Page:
UN special envoy slams Israeli destruction, seizures in occupied territories

Children watch over what remained of their family belongings after Israeli authorities dismantled at least 49 structures in the Bedouin community of Ras Al-Tin in Ramallah on July 14. (Twitter/@ochaopt)
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Updated 29 September 2021

UN special envoy slams Israeli destruction, seizures in occupied territories

  • Tor Wennesland: ‘Israeli-issued building permits almost impossible for Palestinians to obtain’
  • 433 Palestinians displaced since July, 970 face eviction in East Jerusalem

LONDON: Israel has continued to destroy structures in the Occupied Palestinian Territories, Tor Wennesland, UN special coordinator for the Middle East peace process, told the Security Council on Wednesday.

The council heard how Israel has since July demolished and seized Palestinian-owned structures across the occupied West Bank, including East Jerusalem. 

Wennesland said Israeli authorities conducted the demolitions and seizures while “citing the absence of Israeli-issued building permits, which are almost impossible for Palestinians to obtain.”

UN investigations found that 302 structures were demolished or seized by Israeli authorities, or were destroyed by their owners to avoid being charged. This caused the displacement of some 433 people, including 251 children and 102 women.

Wennesland said Israeli authorities demolished around 30 structures, including 17 buildings that were given as humanitarian assistance, on July 7 in the Bedouin community of Humsa Al-Bqai’a in the Jordan Valley.

Israeli authorities, he added, confiscated at least 49 structures in the Bedouin community of Ras Al-Tin in Ramallah governorate on July 14, displacing 84 people.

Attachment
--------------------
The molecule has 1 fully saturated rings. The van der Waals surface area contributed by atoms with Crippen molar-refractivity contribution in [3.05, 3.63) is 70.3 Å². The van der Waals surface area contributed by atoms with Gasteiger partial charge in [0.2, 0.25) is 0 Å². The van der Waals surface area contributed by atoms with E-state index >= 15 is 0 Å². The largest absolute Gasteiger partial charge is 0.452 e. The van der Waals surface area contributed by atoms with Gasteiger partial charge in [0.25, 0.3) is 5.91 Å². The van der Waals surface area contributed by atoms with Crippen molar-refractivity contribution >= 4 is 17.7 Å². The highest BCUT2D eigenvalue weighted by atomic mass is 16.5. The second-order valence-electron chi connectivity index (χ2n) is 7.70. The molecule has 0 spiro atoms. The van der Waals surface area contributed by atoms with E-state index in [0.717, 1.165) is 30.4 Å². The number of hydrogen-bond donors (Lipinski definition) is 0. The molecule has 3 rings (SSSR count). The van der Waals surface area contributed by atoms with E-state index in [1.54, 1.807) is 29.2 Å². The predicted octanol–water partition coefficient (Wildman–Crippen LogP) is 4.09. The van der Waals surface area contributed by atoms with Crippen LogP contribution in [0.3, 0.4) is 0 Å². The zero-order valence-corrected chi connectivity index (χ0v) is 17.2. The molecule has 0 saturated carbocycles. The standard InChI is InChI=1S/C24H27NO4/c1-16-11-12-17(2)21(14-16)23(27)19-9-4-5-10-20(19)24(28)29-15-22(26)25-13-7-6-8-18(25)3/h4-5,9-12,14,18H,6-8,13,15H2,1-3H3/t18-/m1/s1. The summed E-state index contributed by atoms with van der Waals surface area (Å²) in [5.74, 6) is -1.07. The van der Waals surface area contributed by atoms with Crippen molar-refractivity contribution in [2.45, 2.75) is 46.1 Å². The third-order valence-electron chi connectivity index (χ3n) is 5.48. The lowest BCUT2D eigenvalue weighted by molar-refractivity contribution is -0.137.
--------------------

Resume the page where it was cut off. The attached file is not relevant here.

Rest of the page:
Some 970 Palestinians currently face eviction in East Jerusalem. 


Iran will ‘avenge’ killing of Guards colonel: president

Iran will avenge the killing of a Revolutionary Guards colonel who was shot dead in Tehran, President Ebrahim Raisi warns. (AP)
Updated 23 May 2022

Iran will ‘avenge’ killing of Guards colonel: president

  • Iran will avenge the killing of a Revolutionary Guards colonel who was shot dead in Tehran, President Ebrahim Raisi warns

TEHRAN: Iran will avenge the killing of a Revolutionary Guards colonel who was shot dead in Tehran, President Ebrahim Raisi warned on Monday.
Col. Sayyad Khodai was shot dead Sunday outside his home by assailants on motorcycles, in a killing Iran blamed on “elements linked to the global arrogance,” its term for the United States and its allies including Israel.
It was the most high profile killing inside Iran since the November 2020 murder of top nuclear scientist Mohsen Fakhrizadeh.
Raisi said: “I insist on the serious pursuit (of the killers) by security officials, and I have no doubt that the blood of this great martyr will be avenged.”

“There is no doubt that the hand of global arrogance can be seen in this crime,” he added, echoing what the Guards said the previous day.
He was speaking just ahead of visiting Oman, where he will meet with Sultan Haitham.
Khodai’s funeral was due to take place in Tehran at 5:00 p.m. local time (1230 GMT).
The Islamic Revolutionary Guard Corps — the ideological arm of Iran’s military — described Khodai as a “defender of the sanctuary,” a term used for those who work on behalf of the Islamic republic in Syria or Iraq.
Iran maintains significant political influence in both countries, notably having backed President Bashar Assad’s regime in Syria’s grinding civil war.
State television noted that Khodai was “known” in Syria, where Iran has acknowledged deploying “military advisers.”

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Four killed as Jordanian army thwarts drug smuggling attempt from Syria

Jordanian soldiers patrolling along the border with Syria to prevent trafficking, on February 17, 2022. (AFP)
Updated 23 May 2022

Four killed as Jordanian army thwarts drug smuggling attempt from Syria

  • Hezbollah resorting to narcotics trade to secure funding after US sanctions hit Iran

AMMAN: The Jordanian army announced it had killed four people who attempted to smuggle “large amounts” of drugs into the country from Syria.